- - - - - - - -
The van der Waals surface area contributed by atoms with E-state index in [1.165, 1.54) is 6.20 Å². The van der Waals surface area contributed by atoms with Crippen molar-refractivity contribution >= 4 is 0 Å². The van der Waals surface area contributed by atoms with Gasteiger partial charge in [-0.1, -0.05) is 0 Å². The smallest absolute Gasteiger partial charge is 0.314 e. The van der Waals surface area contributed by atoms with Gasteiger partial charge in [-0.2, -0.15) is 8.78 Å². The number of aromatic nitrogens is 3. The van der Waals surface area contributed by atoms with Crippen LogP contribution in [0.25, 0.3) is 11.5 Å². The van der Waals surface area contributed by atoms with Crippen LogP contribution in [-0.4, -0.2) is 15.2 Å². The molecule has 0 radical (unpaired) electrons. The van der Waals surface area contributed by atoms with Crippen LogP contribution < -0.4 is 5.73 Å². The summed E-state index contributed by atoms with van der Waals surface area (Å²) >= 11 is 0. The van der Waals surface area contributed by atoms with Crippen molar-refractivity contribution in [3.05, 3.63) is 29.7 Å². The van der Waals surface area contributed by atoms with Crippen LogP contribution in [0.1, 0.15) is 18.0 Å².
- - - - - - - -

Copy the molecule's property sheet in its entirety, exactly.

The van der Waals surface area contributed by atoms with E-state index in [1.165, 1.54) is 6.20 Å². The van der Waals surface area contributed by atoms with Crippen molar-refractivity contribution >= 4 is 0 Å². The van der Waals surface area contributed by atoms with Gasteiger partial charge in [-0.1, -0.05) is 0 Å². The smallest absolute Gasteiger partial charge is 0.314 e. The van der Waals surface area contributed by atoms with Gasteiger partial charge in [-0.2, -0.15) is 8.78 Å². The number of aromatic nitrogens is 3. The van der Waals surface area contributed by atoms with Crippen LogP contribution in [0.25, 0.3) is 11.5 Å². The van der Waals surface area contributed by atoms with Crippen LogP contribution in [-0.4, -0.2) is 15.2 Å². The molecule has 0 radical (unpaired) electrons. The van der Waals surface area contributed by atoms with Crippen LogP contribution < -0.4 is 5.73 Å². The summed E-state index contributed by atoms with van der Waals surface area (Å²) >= 11 is 0. The van der Waals surface area contributed by atoms with Crippen molar-refractivity contribution in [3.05, 3.63) is 29.7 Å². The van der Waals surface area contributed by atoms with Crippen LogP contribution in [0.1, 0.15) is 18.0 Å².